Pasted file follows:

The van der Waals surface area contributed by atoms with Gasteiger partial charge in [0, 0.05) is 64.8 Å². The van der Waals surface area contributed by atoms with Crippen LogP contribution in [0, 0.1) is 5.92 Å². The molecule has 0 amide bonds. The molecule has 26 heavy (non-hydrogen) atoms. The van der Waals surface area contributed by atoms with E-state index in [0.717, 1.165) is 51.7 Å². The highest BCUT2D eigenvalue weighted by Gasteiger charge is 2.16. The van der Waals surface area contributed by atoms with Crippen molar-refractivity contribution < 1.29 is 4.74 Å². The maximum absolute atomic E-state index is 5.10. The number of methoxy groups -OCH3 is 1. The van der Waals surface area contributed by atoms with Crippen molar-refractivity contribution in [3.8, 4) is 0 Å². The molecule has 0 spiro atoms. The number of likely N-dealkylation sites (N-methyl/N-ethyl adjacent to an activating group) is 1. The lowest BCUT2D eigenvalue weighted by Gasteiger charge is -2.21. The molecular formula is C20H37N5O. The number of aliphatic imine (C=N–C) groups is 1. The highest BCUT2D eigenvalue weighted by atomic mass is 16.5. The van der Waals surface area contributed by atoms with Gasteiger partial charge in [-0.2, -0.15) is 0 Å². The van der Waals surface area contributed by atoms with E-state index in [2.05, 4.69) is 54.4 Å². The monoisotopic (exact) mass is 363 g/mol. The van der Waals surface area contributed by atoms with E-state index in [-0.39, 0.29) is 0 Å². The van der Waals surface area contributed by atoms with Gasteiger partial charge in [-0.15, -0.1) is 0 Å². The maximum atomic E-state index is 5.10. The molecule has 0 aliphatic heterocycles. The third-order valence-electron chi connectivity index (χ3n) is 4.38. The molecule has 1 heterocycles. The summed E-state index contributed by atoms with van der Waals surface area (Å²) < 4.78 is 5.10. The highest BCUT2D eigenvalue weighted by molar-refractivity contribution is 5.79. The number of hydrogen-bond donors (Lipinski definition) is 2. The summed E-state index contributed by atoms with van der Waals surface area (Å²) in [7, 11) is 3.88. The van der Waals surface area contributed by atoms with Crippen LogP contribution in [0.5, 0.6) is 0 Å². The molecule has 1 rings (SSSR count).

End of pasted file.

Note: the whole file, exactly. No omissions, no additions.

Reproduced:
The van der Waals surface area contributed by atoms with Gasteiger partial charge in [0, 0.05) is 64.8 Å². The van der Waals surface area contributed by atoms with Crippen LogP contribution in [0, 0.1) is 5.92 Å². The molecule has 0 amide bonds. The molecule has 26 heavy (non-hydrogen) atoms. The van der Waals surface area contributed by atoms with E-state index in [0.717, 1.165) is 51.7 Å². The highest BCUT2D eigenvalue weighted by Gasteiger charge is 2.16. The van der Waals surface area contributed by atoms with Crippen molar-refractivity contribution < 1.29 is 4.74 Å². The maximum absolute atomic E-state index is 5.10. The number of methoxy groups -OCH3 is 1. The van der Waals surface area contributed by atoms with Crippen molar-refractivity contribution in [3.8, 4) is 0 Å². The molecule has 0 spiro atoms. The number of likely N-dealkylation sites (N-methyl/N-ethyl adjacent to an activating group) is 1. The lowest BCUT2D eigenvalue weighted by Gasteiger charge is -2.21. The molecular formula is C20H37N5O. The number of aliphatic imine (C=N–C) groups is 1. The highest BCUT2D eigenvalue weighted by atomic mass is 16.5. The van der Waals surface area contributed by atoms with Gasteiger partial charge in [-0.2, -0.15) is 0 Å². The van der Waals surface area contributed by atoms with E-state index in [2.05, 4.69) is 54.4 Å². The monoisotopic (exact) mass is 363 g/mol. The van der Waals surface area contributed by atoms with E-state index in [-0.39, 0.29) is 0 Å². The van der Waals surface area contributed by atoms with Gasteiger partial charge in [-0.15, -0.1) is 0 Å². The maximum atomic E-state index is 5.10. The molecule has 0 aliphatic heterocycles. The third-order valence-electron chi connectivity index (χ3n) is 4.38. The molecule has 1 heterocycles. The summed E-state index contributed by atoms with van der Waals surface area (Å²) < 4.78 is 5.10. The highest BCUT2D eigenvalue weighted by molar-refractivity contribution is 5.79. The number of hydrogen-bond donors (Lipinski definition) is 2. The summed E-state index contributed by atoms with van der Waals surface area (Å²) in [7, 11) is 3.88. The van der Waals surface area contributed by atoms with Crippen LogP contribution in [0.5, 0.6) is 0 Å². The molecule has 1 rings (SSSR count).